VICTORIAN “vandals” carved their names on one of the greatest natural wonders in Britain, a local historian has discovered.
The spectacular basalt columns of Fingal’s Cave in the Inner Hebrides have enchanted great composers and poets as well as Queen Victoria herself.
But Iain Thornber has discovered that some visitors to the cave on uninhabited Staffa in the late 19th Century did not always treat fabulous hexagonal columns with the respect they deserve.
A close examination by Thornber has revealed what he has described as a Victorian version of Twitter – hundreds of initials and dates carved into the tough basalt rock deep inside the cave.
Mr Thornber said: “I think they probably wanted to be remembered. It was very difficult getting to the island so they had to record something.
“It’s something in the human psyche, you want to tell your fellow man ‘I’ve been here, I’ve done this.’
“It was like the Victorian version of Twitter or YouTube.”
Despite the number of carvings, they have gone undiscovered for more than two centuries.
Mr Thornber discovered them by chance during a trip to the cave last weekend.
“I went quite a bit into the cave – it’s not the easiest spot to get to. From where I was standing, and the way the light shone in and hit off the water, it just perfectly illuminated these images.
“I started seeing them out of the blue and when I took a closer look I realised there were hundreds of initials, names and contemporary graffiti going back to the early 1800s.
“It was very exciting. I think they are from visiting sailors, geologists, workmen and crews but I’m hoping there will be sets of initials from some of the famous people who have visited.”
One clear set of initials and a date – “A M G 1890” – has been carved deep into the basalt with what appears to have been a hammer and chisel.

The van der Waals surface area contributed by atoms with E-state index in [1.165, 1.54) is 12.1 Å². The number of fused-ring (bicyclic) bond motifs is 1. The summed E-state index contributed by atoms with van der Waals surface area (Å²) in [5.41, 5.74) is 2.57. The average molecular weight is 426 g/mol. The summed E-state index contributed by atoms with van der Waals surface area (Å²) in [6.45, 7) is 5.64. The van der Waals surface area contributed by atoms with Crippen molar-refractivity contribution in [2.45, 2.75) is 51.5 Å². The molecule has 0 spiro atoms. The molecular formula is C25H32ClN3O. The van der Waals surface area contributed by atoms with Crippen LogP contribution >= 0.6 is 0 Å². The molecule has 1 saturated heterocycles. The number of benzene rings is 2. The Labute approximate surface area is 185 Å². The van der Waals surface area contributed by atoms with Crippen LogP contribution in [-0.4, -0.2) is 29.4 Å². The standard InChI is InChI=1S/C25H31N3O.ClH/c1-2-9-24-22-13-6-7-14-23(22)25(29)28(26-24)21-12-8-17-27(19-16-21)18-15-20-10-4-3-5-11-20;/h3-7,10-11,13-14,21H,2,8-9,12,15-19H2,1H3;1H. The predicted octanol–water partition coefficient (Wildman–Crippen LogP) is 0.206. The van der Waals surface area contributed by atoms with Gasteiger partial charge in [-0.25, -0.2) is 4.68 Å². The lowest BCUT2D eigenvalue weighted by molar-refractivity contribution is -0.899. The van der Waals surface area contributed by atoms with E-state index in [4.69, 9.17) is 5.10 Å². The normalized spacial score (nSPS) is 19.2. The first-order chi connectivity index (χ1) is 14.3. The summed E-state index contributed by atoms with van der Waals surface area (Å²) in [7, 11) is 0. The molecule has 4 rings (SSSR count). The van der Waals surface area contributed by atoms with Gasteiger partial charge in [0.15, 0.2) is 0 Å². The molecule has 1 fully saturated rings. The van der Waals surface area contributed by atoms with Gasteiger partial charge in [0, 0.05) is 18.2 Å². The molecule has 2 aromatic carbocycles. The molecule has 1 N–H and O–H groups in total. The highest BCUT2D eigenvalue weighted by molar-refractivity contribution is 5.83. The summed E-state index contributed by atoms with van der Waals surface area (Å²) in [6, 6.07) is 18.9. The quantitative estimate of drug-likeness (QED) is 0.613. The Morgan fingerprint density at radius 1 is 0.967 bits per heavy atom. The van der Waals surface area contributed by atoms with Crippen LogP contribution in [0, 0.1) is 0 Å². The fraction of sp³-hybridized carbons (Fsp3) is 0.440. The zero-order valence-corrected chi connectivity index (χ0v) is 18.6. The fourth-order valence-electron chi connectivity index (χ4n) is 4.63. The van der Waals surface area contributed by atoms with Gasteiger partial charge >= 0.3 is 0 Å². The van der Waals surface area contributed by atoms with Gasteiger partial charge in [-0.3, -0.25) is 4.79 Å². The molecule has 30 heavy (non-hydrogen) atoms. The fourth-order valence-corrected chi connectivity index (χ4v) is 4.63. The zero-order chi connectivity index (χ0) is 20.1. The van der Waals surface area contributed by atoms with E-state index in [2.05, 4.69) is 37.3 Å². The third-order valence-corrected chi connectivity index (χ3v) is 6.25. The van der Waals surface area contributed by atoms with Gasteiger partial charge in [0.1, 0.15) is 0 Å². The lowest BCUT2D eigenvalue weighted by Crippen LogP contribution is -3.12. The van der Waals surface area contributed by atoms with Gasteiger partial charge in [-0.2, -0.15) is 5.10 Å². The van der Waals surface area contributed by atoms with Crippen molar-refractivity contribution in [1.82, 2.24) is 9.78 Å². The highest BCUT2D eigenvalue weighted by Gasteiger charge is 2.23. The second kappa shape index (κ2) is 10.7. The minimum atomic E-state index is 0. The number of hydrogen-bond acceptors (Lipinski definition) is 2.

Another visitor had simply carved “ J Cameron”.
He added: “I’m quite confident that the majority of these are from the early period of the nineteenth century.
“If you go to any public loo you see one piece of graffiti, which is then followed by another.
“I think as soon as one person did it, it then occurred to the next person. Some of the graffiti is on top of other stuff.”
He says later visitors must have been so struck by the beauty of the cave that they missed the etchings: “It’s very, very spectacular, you feel very small when you’re inside it. It’s something very grand that hasn’t been designed by man.
“I don’t think it spoils the cave. You can’t see it, it doesn’t leap out at you. I think it makes it more interesting.”
Queen Victoria and Prince Albert were among the nineteenth-century luminaries to have visited the cave, and Mr Thornber is now trying to match up the initials to the visitors.
He added: “Accounts of many of these early visits used to be held in the inn on the island of Ulva, which was the main point of embarkation from Mull, but unfortunately this interesting and valuable visitors book has been lost.”
The island is owned by the National Trust for Scotland has inspired artists and musicians for centuries.
Mr Thornbur said he had contacted the Trust to record the discovery.
The echoes in the cave, which is walled by strange basalt hexagonal columns, inspired composer Felix Mendelssohn’s Hebrides Overture.
This catapulted the cave to fame in the nineteenth century, which led to visits from poets including John Keats and Alfred, Lord Tennyson.